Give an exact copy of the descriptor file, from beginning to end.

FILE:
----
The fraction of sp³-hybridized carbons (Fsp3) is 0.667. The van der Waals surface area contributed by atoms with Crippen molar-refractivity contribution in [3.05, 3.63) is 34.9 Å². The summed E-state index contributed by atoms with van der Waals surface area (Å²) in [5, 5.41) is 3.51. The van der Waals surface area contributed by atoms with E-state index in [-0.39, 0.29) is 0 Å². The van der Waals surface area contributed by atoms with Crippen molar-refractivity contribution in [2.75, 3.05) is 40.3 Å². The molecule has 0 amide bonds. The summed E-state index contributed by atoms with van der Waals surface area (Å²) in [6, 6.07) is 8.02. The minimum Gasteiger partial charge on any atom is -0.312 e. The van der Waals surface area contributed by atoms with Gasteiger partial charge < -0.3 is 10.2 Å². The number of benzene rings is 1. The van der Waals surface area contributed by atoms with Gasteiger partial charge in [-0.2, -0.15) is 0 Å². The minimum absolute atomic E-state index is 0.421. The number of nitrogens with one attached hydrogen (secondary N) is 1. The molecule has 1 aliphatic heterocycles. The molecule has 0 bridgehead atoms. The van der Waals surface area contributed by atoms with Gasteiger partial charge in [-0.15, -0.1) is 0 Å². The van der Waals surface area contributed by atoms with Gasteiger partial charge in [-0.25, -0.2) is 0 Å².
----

The fraction of sp³-hybridized carbons (Fsp3) is 0.667. The van der Waals surface area contributed by atoms with Crippen molar-refractivity contribution in [3.05, 3.63) is 34.9 Å². The summed E-state index contributed by atoms with van der Waals surface area (Å²) in [5, 5.41) is 3.51. The van der Waals surface area contributed by atoms with E-state index in [-0.39, 0.29) is 0 Å². The van der Waals surface area contributed by atoms with Crippen molar-refractivity contribution in [2.75, 3.05) is 40.3 Å². The molecule has 0 amide bonds. The summed E-state index contributed by atoms with van der Waals surface area (Å²) in [6, 6.07) is 8.02. The minimum Gasteiger partial charge on any atom is -0.312 e. The van der Waals surface area contributed by atoms with Gasteiger partial charge < -0.3 is 10.2 Å². The number of benzene rings is 1. The van der Waals surface area contributed by atoms with Gasteiger partial charge in [-0.2, -0.15) is 0 Å². The minimum absolute atomic E-state index is 0.421. The number of nitrogens with one attached hydrogen (secondary N) is 1. The molecule has 1 aliphatic heterocycles. The molecule has 0 bridgehead atoms. The van der Waals surface area contributed by atoms with Gasteiger partial charge in [-0.15, -0.1) is 0 Å². The van der Waals surface area contributed by atoms with Gasteiger partial charge in [-0.25, -0.2) is 0 Å².